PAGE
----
WASHINGTON — The No. 2 leader of the Federal Deposit Insurance Corp. board warned policymakers Wednesday not to ease capital standards on large banks as they move to enact regulatory relief measures.
In his last policy speech as the FDIC's vice chairman, Thomas Hoenig said it would be “a serious policy mistake” to ease capital standards such as the "supplementary leverage ratio" for megabanks.
Lawmakers and financial regulators in the Trump administration have voiced support for revamping certain post-crisis capital requirements over concerns that they overly burden banks and restrict lending. For example, the Senate-passed regulatory relief bill would allow custodial banks to exclude deposits at central banks in the calculation of the SLR. Others have supported removing initial margin and Treasury securities from the calculation as well.
“I caution strongly against eroding the post-crisis capital standards that have contributed to the strength of U.S. banks and the long-awaited recovery of the U.S. economy,” said Hoenig during a speech at the Peterson Institute for International Economics in Washington. “For example, reducing the capital requirements of the most systemically important banks by excluding central bank reserves from the supplemental leverage ratio ... is a serious policy mistake.”
Banks have long argued that the leverage ratio, which requires banks to hold a certain amount of capital against all assets — without applying risk weights — has unintended consequences and penalizes them for complying with other requirements of the Dodd-Frank Act.
The Treasury Department and the new Federal Reserve Board Chair Jerome Powell have suggested some form of relief to the leverage ratio.
“We need a leverage ratio as a high and hard backstop to risk-based capital,” Powell said during a House Financial Services Committee hearing Feb 27. But “I think we got the calibration a little bit wrong so our plan is to roll it back.”
Hoenig, on the other hand, was adamant that easing capital standards would eventually amplify liquidity risk and force the government to offer bailouts during the next financial crisis. He also criticized a decision by U.S. regulators to join a recent Basel Committee agreement that, Hoenig said, could result in an estimated $145 billion reduction in capital for the eight largest banking firms.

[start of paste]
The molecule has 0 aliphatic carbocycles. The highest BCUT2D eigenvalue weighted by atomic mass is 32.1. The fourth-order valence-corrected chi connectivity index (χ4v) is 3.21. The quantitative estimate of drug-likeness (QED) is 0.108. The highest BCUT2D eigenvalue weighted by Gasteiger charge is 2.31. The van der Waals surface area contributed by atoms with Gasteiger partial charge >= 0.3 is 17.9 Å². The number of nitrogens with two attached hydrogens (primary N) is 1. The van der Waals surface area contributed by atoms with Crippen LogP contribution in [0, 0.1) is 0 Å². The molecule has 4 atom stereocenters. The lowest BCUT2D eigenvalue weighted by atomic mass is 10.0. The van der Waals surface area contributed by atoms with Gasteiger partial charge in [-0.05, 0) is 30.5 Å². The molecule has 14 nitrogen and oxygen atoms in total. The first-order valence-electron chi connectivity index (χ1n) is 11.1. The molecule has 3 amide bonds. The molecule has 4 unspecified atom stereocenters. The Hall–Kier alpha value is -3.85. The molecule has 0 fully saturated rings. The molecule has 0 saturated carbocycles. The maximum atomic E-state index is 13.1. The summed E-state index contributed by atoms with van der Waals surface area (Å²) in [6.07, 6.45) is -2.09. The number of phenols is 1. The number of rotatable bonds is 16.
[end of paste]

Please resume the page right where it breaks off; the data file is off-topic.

"This is counterproductive," he said. “Should the U.S. banking agencies embrace the Basel standard," he added, "the reduction in private capital would necessarily be underwritten by the FDIC, the Federal Reserve, and then the taxpayer. ... The United States should not engage in this race to the bottom.”
Hoenig, who has repeatedly taken a more cautious approach against easing regulation, said there were some areas he would be open to curtailing. One area was the Volcker Rule, which was meant to restrict banks from proprietary trading but many regulators have said has become too complex and burdensome.
“The application of the Volcker Rule can be greatly simplified,” Hoenig said. “Commercial banks should be free to enter into swaps and other derivatives to accommodate loan customers or hedge their own risks.”
Hoenig suggested that “such activities be entitled to a presumption of compliance with zero additional reporting requirements, unless compelling evidence to the contrary is identified during the normal supervisory process.”
He also suggested streamlining the "living will" process for large banks, a process that Hoenig said is becoming repetitive and costly every year that banks submit reports on their resolution planning.
“The living will process is cumbersome, political and misleading,” he said. “Most of what is learned is available through the examination process and the annual stress test. Eliminating or extending the reporting cycle would reduce bank and regulatory costs with access to information no less available.”
Hoenig said he supports significant regulatory relief for community and regional banks, which Congress and other policymakers have advocated of late. Hoenig said he was open to “elimination or simplification” of rules for smaller banks including certain capital and liquidity requirements, exam cycles and appraisal requirements.
“The failure to better understand the nature and disparate effect of regulations on the industry will be to increase the costs of banking and encourage ever-greater consolidation of the industry,” he said. “Prudential standards strengthen performance, while administrative procedural rules raise new barriers, increase costs and discriminate against banks that are less able to absorb those costs.”